They try again to entrap him by asking him a question about payment of taxes, but Jesus refuses to be put in the role of rebel against the state.  The Sadducees try to trap him on the intricacies of resurrection faith.  Jesus tells them when we “rise from the dead, [people] neither marry nor are given in marriage, but are like angels in heaven” (12:25). The scribes take their shot by asking him what the greatest commandment is, but he gives them an answer they respect.  Jesus acknowledges the wise response of the scribe by assuring him that he “[is] not far from the kingdom of God” (12:34).

Teaching in the Temple Jesus seems to say that the Messiah cannot be David’s son because David called the Messiah Lord. He also teaches them that it is wrong of the scribes to put on airs of holiness when they “take advantage of widows and rob them of their homes, and then make a show of saying long prayers” (12:38). And he points out the greater holiness of the poor who give all they have to those who make offerings of the surplus wealth they can comfortably dispose of (12:44). 

Saturday, April 21, 2012

Daily Bible Reading: 2 Samuel 12 and Mark 11

2 Samuel 12 The Lord sends his prophet, Nathan, to afflict David.  Don't you wish every "ruler" had an honest prophet to keep him on the straight and narrow! Nathan tells David a story—about two men in a city, a poor one and a rich one, one with many sheep and one with only one.  When a traveler comes to the rich man requiring hospitality, the rich man is loath to sacrifice even one sheep to feed the man; so he takes the poor man’s one lamb and uses it.  David becomes outraged at the injustice of the story and says, “the man who has done this deserves to die; he shall restore the lamb fourfold, because he did this thing, and because he had no pity” (12:6).
Then Nathan tells David, “You are the man! Thus says the Lord, the God of Israel: I anointed you king over Israel, and I rescued you from the hand of Saul; I gave you your master’s house, and your master’s wives into your bosom, and gave you the house of Israel and of Judah; and if that had been too little, I would have added as much more.  Why have you despised the word of the Lord, to do what is evil in his sight?” (12:8-9)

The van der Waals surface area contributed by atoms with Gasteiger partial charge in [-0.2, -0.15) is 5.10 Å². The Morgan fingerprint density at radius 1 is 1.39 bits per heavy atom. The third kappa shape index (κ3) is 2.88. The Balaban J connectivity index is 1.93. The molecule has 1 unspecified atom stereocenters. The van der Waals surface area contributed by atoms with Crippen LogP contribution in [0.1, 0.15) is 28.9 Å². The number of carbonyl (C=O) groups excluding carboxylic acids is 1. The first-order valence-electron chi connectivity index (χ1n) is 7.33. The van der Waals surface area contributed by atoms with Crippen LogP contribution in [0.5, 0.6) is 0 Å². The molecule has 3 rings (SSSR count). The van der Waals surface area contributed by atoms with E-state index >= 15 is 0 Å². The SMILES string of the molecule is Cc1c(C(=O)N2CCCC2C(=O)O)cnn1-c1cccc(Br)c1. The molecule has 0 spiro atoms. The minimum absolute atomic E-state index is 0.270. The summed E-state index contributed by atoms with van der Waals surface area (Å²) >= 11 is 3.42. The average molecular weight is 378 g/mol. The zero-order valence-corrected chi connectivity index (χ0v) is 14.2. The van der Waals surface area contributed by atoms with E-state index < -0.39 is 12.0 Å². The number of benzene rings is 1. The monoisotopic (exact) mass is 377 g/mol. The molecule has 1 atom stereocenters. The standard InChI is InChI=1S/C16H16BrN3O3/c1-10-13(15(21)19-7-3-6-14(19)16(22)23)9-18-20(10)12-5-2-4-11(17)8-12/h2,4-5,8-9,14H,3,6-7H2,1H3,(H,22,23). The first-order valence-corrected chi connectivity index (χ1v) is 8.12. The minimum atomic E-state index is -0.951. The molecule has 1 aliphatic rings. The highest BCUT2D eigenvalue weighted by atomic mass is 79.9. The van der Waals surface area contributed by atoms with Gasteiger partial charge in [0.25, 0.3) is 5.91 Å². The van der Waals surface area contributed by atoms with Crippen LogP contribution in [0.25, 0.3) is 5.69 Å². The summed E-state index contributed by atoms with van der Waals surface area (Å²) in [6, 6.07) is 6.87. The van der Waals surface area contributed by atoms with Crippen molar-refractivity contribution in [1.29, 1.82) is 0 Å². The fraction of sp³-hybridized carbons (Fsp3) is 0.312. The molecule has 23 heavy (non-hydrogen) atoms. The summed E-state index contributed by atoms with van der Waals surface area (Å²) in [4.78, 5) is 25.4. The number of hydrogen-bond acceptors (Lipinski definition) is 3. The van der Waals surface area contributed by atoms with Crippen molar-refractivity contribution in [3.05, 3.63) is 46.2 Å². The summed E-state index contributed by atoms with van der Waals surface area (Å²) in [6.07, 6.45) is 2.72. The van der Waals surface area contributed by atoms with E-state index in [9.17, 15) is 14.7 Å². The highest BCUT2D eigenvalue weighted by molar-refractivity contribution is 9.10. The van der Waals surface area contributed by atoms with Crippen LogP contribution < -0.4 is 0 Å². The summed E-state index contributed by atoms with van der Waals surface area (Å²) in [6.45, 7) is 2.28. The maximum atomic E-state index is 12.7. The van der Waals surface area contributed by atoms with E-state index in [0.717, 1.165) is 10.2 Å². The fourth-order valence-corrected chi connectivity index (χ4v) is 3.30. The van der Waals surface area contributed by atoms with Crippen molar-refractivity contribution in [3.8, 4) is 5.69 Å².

He then imposes a penalty—“Now therefore the sword shall never depart from your house, for you have despised me, and have taken the wife of Uriah the Hittite to be your wife . . .I will raise up trouble against you from within your own house; and I will take your wives before your eyes, and give them to your neighbor, and he shall lie with your wives in the sight of this very sun. . .” (12:10-13). David realizes his terrible sin and confesses it to Nathan.  The Lord forgives him, but the child born to David and Bathsheba shall die (12:14).

There is, of course, a lot to be taken from this great story.  David is not above the law of the Lord even though he is king, even though he rich and has many wives.  When it comes to the moral law, all men are equal before God.  Also, even though God’s forgiveness comes readily to David, the punishment for sin remains.  The little baby will die, showing us also that the consequences of sin pour over onto the most innocent when we transgress.  Is it God’s will?  It is God’s will for there to be a moral order, and it is in the nature of this order for the evil we do to spill over onto those who are nearest and dearest to us. The woes Nathan speaks of here will come to pass in 16:20 - three of David’s sons are murdered, two by their own brothers. Absalom takes over his father’s harem. The real repentance of David is revealed not here in this story, however, but in the psalm he wrote, number 51:

Have mercy on me, O God, according to your steadfast love;
according to your abundant mercy blot out my transgressions. Wash me thoroughly from my iniquity, and cleanse me from my sin.

For I know my transgressions, and my sin is ever before me.  Against you, you alone, have I sinned, and done what is evil in your sight, so that you are justified in your sentence and blameless when you pass judgment.  Indeed, I was born guilty, a sinner when my mother conceived me.

You desire truth in the inward being; therefore teach me